What Is a Cartel

Cartel is an agreement between undertakings which are competitors. Cartels are amongst the most serious infringements of competition rules, which bring benefit to their participants only. Mutual rivals´ agreement eliminates competitive pressure on undertakings resulting in significant price increase, less choice of products and services and depressed innovations. As a result, consumers pay more for worse quality. This negative impact on consumer ultimately affects the economy as a whole. Therefore, cartels are always and under any circumstances prohibited and they are necessary to be sanctioned very strictly.

The most frequent subject of cartels

Cartels are agreements and concerned practices including mainly direct or indirect price fixing, which results in higher prices for customers compared to their independent conduct. Also the market allocation agreements are dangerous since undertakings do not compete in the specified territory. Agreements comprising discrimination, namely the different conditions for particular undertakings or tying the contracts to adoption of commitments which do not relate to the subject of given contract have also the anticompetitive effect. Agreements between undertakings in public procurement, which may result in higher prices of contracts paid from public resources are very dangerous as well.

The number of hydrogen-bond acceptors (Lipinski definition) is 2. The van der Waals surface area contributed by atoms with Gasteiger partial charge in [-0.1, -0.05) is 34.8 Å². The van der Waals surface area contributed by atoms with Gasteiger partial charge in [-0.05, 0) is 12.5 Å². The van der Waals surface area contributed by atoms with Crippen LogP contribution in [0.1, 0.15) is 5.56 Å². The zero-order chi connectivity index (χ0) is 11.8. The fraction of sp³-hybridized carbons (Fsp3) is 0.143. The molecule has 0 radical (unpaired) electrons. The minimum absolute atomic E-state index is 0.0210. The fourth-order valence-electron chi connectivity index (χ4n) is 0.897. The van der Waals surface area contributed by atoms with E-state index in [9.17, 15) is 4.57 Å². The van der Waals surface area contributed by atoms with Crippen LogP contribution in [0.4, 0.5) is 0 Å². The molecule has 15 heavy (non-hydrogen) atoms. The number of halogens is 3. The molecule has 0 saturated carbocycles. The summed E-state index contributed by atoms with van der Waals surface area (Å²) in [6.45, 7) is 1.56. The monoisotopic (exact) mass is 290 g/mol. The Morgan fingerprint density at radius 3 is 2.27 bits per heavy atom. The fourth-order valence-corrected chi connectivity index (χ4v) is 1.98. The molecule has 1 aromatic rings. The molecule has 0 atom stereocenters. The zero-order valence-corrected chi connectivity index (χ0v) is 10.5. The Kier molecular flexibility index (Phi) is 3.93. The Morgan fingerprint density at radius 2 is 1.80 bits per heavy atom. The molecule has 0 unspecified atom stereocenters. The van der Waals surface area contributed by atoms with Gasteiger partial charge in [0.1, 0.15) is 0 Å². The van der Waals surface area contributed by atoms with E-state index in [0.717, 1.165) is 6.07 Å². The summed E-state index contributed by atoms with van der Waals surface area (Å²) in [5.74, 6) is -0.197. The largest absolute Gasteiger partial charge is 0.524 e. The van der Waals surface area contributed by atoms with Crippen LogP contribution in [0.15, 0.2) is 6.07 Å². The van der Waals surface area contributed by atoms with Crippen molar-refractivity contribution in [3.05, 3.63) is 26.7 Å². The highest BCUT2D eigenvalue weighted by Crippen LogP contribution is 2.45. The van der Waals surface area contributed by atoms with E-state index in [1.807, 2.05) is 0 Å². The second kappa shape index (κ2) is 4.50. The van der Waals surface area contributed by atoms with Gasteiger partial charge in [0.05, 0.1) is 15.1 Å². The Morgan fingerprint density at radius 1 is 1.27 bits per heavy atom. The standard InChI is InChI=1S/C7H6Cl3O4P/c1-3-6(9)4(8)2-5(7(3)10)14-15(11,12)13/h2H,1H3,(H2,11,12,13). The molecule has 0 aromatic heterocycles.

Detection of such cartels is extremely difficult. The Office is therefore empowered to acquire information and materials and conduct dawn raids at undertakings´ premises.

The Office has prepared so called leniency programme to fight against cartels. Party to the illegal cartel may inform the Office on the existence of a cartel agreement and after submitting the relevant documents and communications the Office may reduce or completely remit the fine which might otherwise reach the amount of up to 10% of turnover.
 
Last update: 01.12.2013